Our website uses cookies

Cookies enable us to provide the best experience possible and help us understand how visitors use our website. By browsing Infosecurity Magazine, you agree to our use of cookies.

Okay, I understand Learn more

Why Patching BlueKeep is Such a Big Deal

Here's why it's important to patch your systems as quickly as possible when a new vulnerability emerges: several people have already developed proof of concept exploits for the recently-announced BlueKeep flaw, according to reports. 

Concern over BlueKeep - officially named CVE-2019-0708 - is running high because attackers could use it to create a worm. This could connect to other machines and infect them without user intervention. 

The flaw, which Microsoft has already patched, exploits a remote code execution vulnerability in Windows Remote Desktop Services enabling an attacker to take complete control of a machine. It only affects pre-Windows 8 machines, but there are enough of them out there (around 35% of desktop Windows installations) that it's a big deal. 

Since Microsoft announced it, several security vendors have developed code to exploit it or at least confirmed that it's exploitable. These include zero-day market Zerodium, which cracked it on May 15, Kaspersky (May 20), CheckPoint, and McAfee, which announced its implementation on May 21.

Those companies are keeping the code to themselves for obvious reasons but there are also at least two partial exploits in the wild, according to cybersecurity training company SANs in a May 22 blog post. It points to two GitHub repositories containing proof of concept code that triggers the vulnerability without doing anything nasty to the target machine.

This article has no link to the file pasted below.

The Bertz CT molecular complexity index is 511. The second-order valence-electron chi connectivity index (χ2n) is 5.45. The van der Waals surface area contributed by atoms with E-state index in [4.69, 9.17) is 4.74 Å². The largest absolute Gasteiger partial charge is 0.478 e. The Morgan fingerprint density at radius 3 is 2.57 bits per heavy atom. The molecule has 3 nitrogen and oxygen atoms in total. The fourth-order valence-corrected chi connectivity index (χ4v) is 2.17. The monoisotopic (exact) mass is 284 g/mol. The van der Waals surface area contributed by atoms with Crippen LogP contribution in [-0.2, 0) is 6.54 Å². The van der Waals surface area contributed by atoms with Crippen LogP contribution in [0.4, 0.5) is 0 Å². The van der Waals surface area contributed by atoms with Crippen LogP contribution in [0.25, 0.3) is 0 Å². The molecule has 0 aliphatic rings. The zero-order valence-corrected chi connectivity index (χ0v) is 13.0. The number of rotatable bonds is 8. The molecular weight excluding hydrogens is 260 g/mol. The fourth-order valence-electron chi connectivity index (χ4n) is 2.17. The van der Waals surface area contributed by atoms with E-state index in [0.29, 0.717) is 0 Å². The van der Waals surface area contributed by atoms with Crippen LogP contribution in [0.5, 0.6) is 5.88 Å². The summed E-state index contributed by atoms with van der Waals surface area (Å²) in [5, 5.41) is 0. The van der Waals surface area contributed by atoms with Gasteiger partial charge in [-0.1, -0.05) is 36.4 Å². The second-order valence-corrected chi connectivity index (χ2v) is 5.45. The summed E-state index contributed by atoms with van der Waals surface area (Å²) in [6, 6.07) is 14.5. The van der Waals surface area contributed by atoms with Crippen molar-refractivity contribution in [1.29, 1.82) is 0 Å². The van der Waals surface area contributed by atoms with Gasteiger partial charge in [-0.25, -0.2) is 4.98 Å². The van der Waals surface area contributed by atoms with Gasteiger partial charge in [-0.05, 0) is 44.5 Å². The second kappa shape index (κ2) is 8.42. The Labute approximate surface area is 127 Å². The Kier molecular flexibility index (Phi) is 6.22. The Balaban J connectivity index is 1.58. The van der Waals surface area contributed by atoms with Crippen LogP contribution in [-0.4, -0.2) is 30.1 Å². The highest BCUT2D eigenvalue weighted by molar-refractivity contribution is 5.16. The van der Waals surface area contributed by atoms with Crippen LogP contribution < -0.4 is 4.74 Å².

"It does appear non-trivial to develop a reliable remote code execution exploit for this vulnerability, which will hopefully get us a few more days until one is publicly available," SANS says. "However, exploit development is active, and I don't think you have more than a week." 

WannaCry hit two months after Microsoft patched the flaw that it exploited. This time, people are sounding the alarm about the flaw even louder and longer. 

One of the problems with WannaCry was that many companies couldn't easily patch old machines if they were supporting critical processes. In addition to Microsoft's own patch, though, BlueKeep has a 'micropatch' courtesy of 0Patch. This runs in memory and so doesn't require any changes to the binary. Micropatches are good fix-me-ups until you're able to apply the official fix.

What’s Hot on Infosecurity Magazine?